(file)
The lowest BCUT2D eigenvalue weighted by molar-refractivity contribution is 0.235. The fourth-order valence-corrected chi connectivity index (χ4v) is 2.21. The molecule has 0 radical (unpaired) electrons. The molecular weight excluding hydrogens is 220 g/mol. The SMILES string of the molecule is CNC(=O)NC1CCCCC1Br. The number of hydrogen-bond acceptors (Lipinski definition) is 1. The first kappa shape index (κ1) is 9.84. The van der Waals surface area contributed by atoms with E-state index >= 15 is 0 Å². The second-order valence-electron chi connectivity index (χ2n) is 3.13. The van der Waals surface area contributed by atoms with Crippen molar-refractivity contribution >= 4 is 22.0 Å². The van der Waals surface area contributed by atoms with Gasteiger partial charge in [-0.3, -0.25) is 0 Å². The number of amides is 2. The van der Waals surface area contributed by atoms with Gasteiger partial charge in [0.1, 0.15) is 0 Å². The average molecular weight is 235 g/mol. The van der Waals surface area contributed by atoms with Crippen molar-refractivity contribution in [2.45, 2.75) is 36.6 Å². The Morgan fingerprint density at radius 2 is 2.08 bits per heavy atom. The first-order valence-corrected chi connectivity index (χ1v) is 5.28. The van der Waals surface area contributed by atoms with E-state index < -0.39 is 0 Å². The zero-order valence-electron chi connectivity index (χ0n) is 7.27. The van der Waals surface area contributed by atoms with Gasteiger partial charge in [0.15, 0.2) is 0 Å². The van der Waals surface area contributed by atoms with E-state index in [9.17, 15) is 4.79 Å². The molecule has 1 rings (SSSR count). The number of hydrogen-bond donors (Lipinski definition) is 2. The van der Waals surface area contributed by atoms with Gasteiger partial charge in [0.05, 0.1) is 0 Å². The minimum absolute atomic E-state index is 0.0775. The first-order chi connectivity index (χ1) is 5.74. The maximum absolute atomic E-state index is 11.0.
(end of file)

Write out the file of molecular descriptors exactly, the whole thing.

The lowest BCUT2D eigenvalue weighted by molar-refractivity contribution is 0.235. The fourth-order valence-corrected chi connectivity index (χ4v) is 2.21. The molecule has 0 radical (unpaired) electrons. The molecular weight excluding hydrogens is 220 g/mol. The SMILES string of the molecule is CNC(=O)NC1CCCCC1Br. The number of hydrogen-bond acceptors (Lipinski definition) is 1. The first kappa shape index (κ1) is 9.84. The van der Waals surface area contributed by atoms with E-state index >= 15 is 0 Å². The second-order valence-electron chi connectivity index (χ2n) is 3.13. The van der Waals surface area contributed by atoms with Crippen molar-refractivity contribution >= 4 is 22.0 Å². The van der Waals surface area contributed by atoms with Gasteiger partial charge in [-0.3, -0.25) is 0 Å². The number of amides is 2. The van der Waals surface area contributed by atoms with Gasteiger partial charge in [0.1, 0.15) is 0 Å². The average molecular weight is 235 g/mol. The van der Waals surface area contributed by atoms with Crippen molar-refractivity contribution in [2.45, 2.75) is 36.6 Å². The Morgan fingerprint density at radius 2 is 2.08 bits per heavy atom. The first-order valence-corrected chi connectivity index (χ1v) is 5.28. The van der Waals surface area contributed by atoms with E-state index < -0.39 is 0 Å². The zero-order valence-electron chi connectivity index (χ0n) is 7.27. The van der Waals surface area contributed by atoms with Gasteiger partial charge in [0.15, 0.2) is 0 Å². The van der Waals surface area contributed by atoms with E-state index in [9.17, 15) is 4.79 Å². The molecule has 1 rings (SSSR count). The number of hydrogen-bond donors (Lipinski definition) is 2. The van der Waals surface area contributed by atoms with Gasteiger partial charge in [0.05, 0.1) is 0 Å². The minimum absolute atomic E-state index is 0.0775. The first-order chi connectivity index (χ1) is 5.74. The maximum absolute atomic E-state index is 11.0.